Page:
Laws of Copyright Protection

Laws of Copyright Protection

Laws of Copyright Protection

Every U.S. designer needs to know the law as it pertains to copyrighting their work. In this lesson, our fashion lawyer, Shirin Movahed, will explain what a copyright is and what types of work can be protected by law. You will learn about copyright infringement, statutory damages and cease and desist letters. You will also learn how to register your copyright and the types of exceptions, such as the Fair Use Doctrine. Learn about knock-offs and what to do if someone uses your copyrighted material.

Module Description
1 What is a copyright?
2 What Can be Copyright Protected?
3 Do You Need to Register Your Copyright?
4 Credibility of Infringement & Claims to Cease-and-Desist Letters
5 How Do You Register Your Copyright?
6 Can Someone Else Use Your Copyrighted Material?
7 Can you Copyright a Fashion Design?
8 The Laws Behind “Knockoff” Clothing Pattern.
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MODULE 1 • What is a copyright?

Hi, my name is Shirin Movahed. And, today’s lesson is the Laws of Copyright Protection. So, what is a copyright? A copyright is a form of protection provided by the laws of the United States, specifically Title 17 of the US Code to the authors of original works of authorship, including literary, dramatic, musical, artistic, and certain other intellectual works. This protection is available to both published and unpublished works.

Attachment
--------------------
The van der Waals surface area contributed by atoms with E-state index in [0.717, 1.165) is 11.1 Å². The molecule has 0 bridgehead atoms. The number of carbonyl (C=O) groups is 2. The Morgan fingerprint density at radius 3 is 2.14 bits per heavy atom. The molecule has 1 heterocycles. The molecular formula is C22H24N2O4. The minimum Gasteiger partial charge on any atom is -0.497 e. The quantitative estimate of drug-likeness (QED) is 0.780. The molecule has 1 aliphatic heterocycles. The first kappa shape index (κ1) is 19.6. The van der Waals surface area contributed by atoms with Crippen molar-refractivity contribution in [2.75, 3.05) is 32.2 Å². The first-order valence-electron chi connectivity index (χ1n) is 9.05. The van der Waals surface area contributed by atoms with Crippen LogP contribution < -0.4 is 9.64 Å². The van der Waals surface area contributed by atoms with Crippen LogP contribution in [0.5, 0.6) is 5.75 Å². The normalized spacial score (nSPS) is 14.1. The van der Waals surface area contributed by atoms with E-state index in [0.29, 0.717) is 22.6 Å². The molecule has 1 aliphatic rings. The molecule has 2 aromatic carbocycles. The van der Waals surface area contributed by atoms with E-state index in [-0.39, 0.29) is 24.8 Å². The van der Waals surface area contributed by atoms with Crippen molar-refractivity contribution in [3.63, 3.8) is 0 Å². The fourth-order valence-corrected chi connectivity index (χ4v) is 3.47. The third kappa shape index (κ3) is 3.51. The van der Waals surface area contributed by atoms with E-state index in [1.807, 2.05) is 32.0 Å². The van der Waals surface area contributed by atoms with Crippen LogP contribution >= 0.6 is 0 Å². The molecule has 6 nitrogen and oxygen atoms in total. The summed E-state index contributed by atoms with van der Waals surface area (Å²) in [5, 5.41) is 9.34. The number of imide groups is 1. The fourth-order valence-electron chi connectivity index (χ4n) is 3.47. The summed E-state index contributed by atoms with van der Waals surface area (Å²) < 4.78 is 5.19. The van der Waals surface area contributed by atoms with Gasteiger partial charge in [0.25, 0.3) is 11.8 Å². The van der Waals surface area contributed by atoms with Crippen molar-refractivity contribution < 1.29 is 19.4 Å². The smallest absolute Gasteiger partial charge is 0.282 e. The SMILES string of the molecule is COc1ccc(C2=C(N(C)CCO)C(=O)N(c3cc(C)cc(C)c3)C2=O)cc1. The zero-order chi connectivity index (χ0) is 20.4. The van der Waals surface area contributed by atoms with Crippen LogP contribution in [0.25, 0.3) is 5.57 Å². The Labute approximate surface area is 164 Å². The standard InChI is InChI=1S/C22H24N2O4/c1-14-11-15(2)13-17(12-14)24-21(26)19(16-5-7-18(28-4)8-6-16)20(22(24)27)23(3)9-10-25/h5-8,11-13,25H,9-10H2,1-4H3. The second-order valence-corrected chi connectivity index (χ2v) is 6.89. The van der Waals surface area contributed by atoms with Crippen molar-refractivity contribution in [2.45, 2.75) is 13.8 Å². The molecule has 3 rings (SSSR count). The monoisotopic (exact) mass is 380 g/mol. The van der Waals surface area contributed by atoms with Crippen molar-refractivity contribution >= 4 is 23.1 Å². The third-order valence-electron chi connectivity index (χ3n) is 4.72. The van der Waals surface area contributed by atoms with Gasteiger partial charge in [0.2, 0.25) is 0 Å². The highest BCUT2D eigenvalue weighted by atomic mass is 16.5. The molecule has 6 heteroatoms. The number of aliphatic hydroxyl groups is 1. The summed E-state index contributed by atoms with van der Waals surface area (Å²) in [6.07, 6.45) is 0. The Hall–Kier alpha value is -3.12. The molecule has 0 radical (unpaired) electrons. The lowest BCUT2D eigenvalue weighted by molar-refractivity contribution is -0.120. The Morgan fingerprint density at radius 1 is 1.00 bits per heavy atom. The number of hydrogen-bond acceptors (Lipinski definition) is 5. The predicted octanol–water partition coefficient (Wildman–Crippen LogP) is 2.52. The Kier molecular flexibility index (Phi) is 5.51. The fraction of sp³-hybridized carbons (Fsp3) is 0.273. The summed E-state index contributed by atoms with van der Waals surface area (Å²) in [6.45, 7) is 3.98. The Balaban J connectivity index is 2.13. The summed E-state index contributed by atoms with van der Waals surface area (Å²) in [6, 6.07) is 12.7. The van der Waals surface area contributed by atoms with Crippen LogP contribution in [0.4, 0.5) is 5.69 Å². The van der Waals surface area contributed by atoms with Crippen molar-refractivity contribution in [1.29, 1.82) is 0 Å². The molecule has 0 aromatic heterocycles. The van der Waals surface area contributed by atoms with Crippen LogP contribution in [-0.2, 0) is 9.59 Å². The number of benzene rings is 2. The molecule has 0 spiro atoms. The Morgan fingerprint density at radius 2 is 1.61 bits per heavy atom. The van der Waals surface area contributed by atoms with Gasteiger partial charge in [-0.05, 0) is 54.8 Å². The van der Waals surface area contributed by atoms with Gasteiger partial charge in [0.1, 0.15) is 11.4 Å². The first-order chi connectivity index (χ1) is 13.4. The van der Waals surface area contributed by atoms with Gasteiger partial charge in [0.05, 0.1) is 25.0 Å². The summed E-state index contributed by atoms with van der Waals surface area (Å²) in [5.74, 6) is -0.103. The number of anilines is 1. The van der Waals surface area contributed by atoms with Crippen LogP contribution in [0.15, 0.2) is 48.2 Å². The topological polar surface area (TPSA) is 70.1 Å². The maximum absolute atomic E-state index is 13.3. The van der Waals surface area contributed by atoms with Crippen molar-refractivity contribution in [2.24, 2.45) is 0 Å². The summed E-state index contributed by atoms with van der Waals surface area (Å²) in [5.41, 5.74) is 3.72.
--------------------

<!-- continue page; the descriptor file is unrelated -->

Section 106 of the 1976 Copyright Act generally gives the owner of a copyright the exclusive right to do and to authorize others to do the following:

  1. To reproduce the work in copies
  2. To prepare derivative works based upon the work
  3. To distribute copies of the work to the public by sale or other transfer of ownership, or by rental, lease, or lending
  4. To perform the work publicly, in the case of literary, musical, dramatic, and choreographic works, pantomimes, and motion pictures, and other audiovisual works
  5. To display the work publicly in the case of literary, musical, dramatic, and choreographic works, pantomimes, and pictorial, graphic, or sculptural works, including the individual images of a motion picture or other audiovisual work
  6. To perform the work publicly in the case of sound recordings by means of a digital audio transmission.


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